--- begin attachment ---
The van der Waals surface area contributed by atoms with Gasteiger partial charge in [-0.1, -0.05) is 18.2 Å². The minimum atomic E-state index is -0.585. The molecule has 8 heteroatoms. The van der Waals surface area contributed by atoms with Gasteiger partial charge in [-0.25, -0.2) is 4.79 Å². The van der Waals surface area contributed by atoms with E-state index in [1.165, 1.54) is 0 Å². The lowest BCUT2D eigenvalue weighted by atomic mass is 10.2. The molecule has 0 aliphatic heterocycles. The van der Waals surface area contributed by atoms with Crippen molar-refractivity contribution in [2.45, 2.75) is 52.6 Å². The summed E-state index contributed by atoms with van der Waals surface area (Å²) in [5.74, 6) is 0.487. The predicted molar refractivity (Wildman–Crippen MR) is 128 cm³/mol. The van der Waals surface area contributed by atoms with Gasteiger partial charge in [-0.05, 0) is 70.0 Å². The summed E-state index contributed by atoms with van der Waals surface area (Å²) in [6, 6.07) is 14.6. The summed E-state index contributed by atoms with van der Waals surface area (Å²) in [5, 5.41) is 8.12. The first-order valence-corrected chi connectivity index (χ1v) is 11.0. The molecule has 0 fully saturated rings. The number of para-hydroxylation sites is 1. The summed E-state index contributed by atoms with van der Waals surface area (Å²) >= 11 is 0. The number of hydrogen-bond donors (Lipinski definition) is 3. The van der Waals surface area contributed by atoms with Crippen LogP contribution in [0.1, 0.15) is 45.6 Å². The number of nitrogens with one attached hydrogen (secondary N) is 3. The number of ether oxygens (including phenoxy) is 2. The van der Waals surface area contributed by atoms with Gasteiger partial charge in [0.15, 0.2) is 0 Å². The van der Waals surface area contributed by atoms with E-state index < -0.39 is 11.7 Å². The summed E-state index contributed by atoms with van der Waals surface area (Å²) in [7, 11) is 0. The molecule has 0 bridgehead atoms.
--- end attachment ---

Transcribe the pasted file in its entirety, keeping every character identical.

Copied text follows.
The van der Waals surface area contributed by atoms with Gasteiger partial charge in [-0.1, -0.05) is 18.2 Å². The minimum atomic E-state index is -0.585. The molecule has 8 heteroatoms. The van der Waals surface area contributed by atoms with Gasteiger partial charge in [-0.25, -0.2) is 4.79 Å². The van der Waals surface area contributed by atoms with E-state index in [1.165, 1.54) is 0 Å². The lowest BCUT2D eigenvalue weighted by atomic mass is 10.2. The molecule has 0 aliphatic heterocycles. The van der Waals surface area contributed by atoms with Crippen molar-refractivity contribution in [2.45, 2.75) is 52.6 Å². The summed E-state index contributed by atoms with van der Waals surface area (Å²) in [5.74, 6) is 0.487. The predicted molar refractivity (Wildman–Crippen MR) is 128 cm³/mol. The van der Waals surface area contributed by atoms with Gasteiger partial charge in [-0.05, 0) is 70.0 Å². The summed E-state index contributed by atoms with van der Waals surface area (Å²) in [6, 6.07) is 14.6. The summed E-state index contributed by atoms with van der Waals surface area (Å²) in [5, 5.41) is 8.12. The first-order valence-corrected chi connectivity index (χ1v) is 11.0. The molecule has 0 fully saturated rings. The number of para-hydroxylation sites is 1. The summed E-state index contributed by atoms with van der Waals surface area (Å²) >= 11 is 0. The number of hydrogen-bond donors (Lipinski definition) is 3. The van der Waals surface area contributed by atoms with Crippen LogP contribution in [0.1, 0.15) is 45.6 Å². The number of nitrogens with one attached hydrogen (secondary N) is 3. The number of ether oxygens (including phenoxy) is 2. The van der Waals surface area contributed by atoms with Gasteiger partial charge in [0.15, 0.2) is 0 Å². The van der Waals surface area contributed by atoms with E-state index < -0.39 is 11.7 Å². The summed E-state index contributed by atoms with van der Waals surface area (Å²) in [7, 11) is 0. The molecule has 0 bridgehead atoms.